Posts

Being single

Sometimes I'll sleep with someone and as they're sitting on my bed to pull on their shoes before heading off back home to their boyfriend they'll say, "How about you? Seeing anyone?" - and I'll answer, cheerfully, "Me? Oh, no, I'm single" - and this person will say, "Really? Why?"

I don't know anymore. I always have been - always. I had a vague girlfriend when I was 9, and then again when I was 12 for about a week - and that's been it. I think the most dates I've ever been on with somebody is - let me see - six? Seven? Over the course of about three months? It has just never happened.

At school I never went out with anyone because I was far too small (I didn't hit puberty until I was nearly sixteen) and far too closeted. At university - still the closet. Thereafter, perhaps because I was closeted, or had internalised some homophobia, I kept things casual with men. As I came out I started dating, but I was always more ta…

On Jojo Rabbit

I have recently been going through a dispiriting patch with my online dating career, trawling through legions of profiles of probably nice, seemingly banal men on the dating application Hinge. Part of the problem lies in the site's layout. Unlike Tinder, which encourages you to swipe through various profiles, Hinge offers the opportunity to discuss a particular post on a user's profile, as a way of opening up conversation. Users post several photos of themselves, which you can comment on ("Nice photo! I love Italy!"), and they can also fill in replies to various set-up questions, to tell you more about themselves - along the lines of "One thing about me that surprises people is..." or "The worst mistake I ever made..." These familiar set-ups are supposed to encourage interaction and spur amusement, but in reality they annihilate any trace of originality or personality, leading everybody to make the same pat jokes. In response to "the worst mi…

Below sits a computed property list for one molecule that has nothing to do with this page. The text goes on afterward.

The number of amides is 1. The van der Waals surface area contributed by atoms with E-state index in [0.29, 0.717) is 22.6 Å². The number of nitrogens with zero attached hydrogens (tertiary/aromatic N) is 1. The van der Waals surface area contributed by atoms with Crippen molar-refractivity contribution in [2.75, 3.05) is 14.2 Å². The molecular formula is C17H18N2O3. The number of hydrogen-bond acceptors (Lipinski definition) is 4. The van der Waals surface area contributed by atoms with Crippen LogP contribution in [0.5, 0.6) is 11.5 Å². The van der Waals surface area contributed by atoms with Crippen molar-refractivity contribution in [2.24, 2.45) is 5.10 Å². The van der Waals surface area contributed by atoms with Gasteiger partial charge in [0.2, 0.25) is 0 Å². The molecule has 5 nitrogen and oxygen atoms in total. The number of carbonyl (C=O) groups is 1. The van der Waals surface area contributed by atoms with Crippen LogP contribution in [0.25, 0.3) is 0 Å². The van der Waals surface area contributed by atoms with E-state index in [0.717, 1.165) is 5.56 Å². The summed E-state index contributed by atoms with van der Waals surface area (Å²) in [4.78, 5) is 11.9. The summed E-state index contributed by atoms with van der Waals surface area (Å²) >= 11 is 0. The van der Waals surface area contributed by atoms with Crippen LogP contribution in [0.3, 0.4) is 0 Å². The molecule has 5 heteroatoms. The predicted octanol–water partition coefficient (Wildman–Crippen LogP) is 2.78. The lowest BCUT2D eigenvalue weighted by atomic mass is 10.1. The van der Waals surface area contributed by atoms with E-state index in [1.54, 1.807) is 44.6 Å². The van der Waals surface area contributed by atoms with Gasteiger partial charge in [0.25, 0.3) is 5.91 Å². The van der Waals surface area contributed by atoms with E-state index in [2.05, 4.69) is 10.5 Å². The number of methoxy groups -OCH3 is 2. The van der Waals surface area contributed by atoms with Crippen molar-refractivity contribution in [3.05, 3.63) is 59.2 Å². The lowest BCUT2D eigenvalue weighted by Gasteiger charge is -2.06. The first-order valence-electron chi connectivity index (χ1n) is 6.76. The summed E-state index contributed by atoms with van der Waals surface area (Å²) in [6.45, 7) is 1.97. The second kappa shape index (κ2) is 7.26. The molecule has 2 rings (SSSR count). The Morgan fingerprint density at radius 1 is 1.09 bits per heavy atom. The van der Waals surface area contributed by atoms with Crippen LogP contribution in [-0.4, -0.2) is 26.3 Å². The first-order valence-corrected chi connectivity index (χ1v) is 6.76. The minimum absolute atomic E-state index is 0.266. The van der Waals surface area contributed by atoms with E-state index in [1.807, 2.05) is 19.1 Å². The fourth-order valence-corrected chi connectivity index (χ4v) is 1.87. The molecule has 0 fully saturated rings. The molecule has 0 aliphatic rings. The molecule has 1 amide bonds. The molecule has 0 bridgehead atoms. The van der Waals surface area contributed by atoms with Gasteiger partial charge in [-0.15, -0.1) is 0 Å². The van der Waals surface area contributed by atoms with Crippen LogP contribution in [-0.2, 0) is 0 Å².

On Snooker

When I was ten my parents bought a dilapidated house for cheap in Normandy, against their own better judgement and the advice of everyone they consulted. The place was a noble ruin, with a huge wild field to the front, an overrun vegetable garden fenced off by rusty chickenwire to the side, a well at the back, a frigid outside toilet, and, in the kitchen, a magnificently vast brick chimney with a fine wooden beam, which the owners had cupboarded off to prevent drafts. There was a basin in the kitchen, a small table and two chairs. My folks moved an old gramophone in, and a Victorian bed, and we played old 78s of Little Richard and Eartha Kitt after dinner and slept on mattresses among the sawdust and tins of paint.

At Christmas my grandparents and uncles came to stay, and we set out deckchairs by the fire in the sitting room, whose curlicued antique wood panels had been massacred bile-green. On Christmas Eve after dinner I retired to bed with my brother and sister while the adults wra…

People who would have done a better job as guest judge on RuPaul's Drag Race than Geri Halliwell

- Any of the other Spice Girls
- Anyone who auditioned for the Spice Girls but didn't make it
- Anyone from All Saints
- Anyone from any other girl band ever
- Any Mitford sister
- Michael Portillo
- Elena Ferrante
- My five year old
- My two year old
- My dad
- Everybody else I know
- The character 'Bubble' from Absolutely Fabulous
- The Damn Daniel boys
- Any teenager
- My ex-colleague Ivan who worked in Business Development and enjoyed golf
- Dr. Quinn, Medicine Woman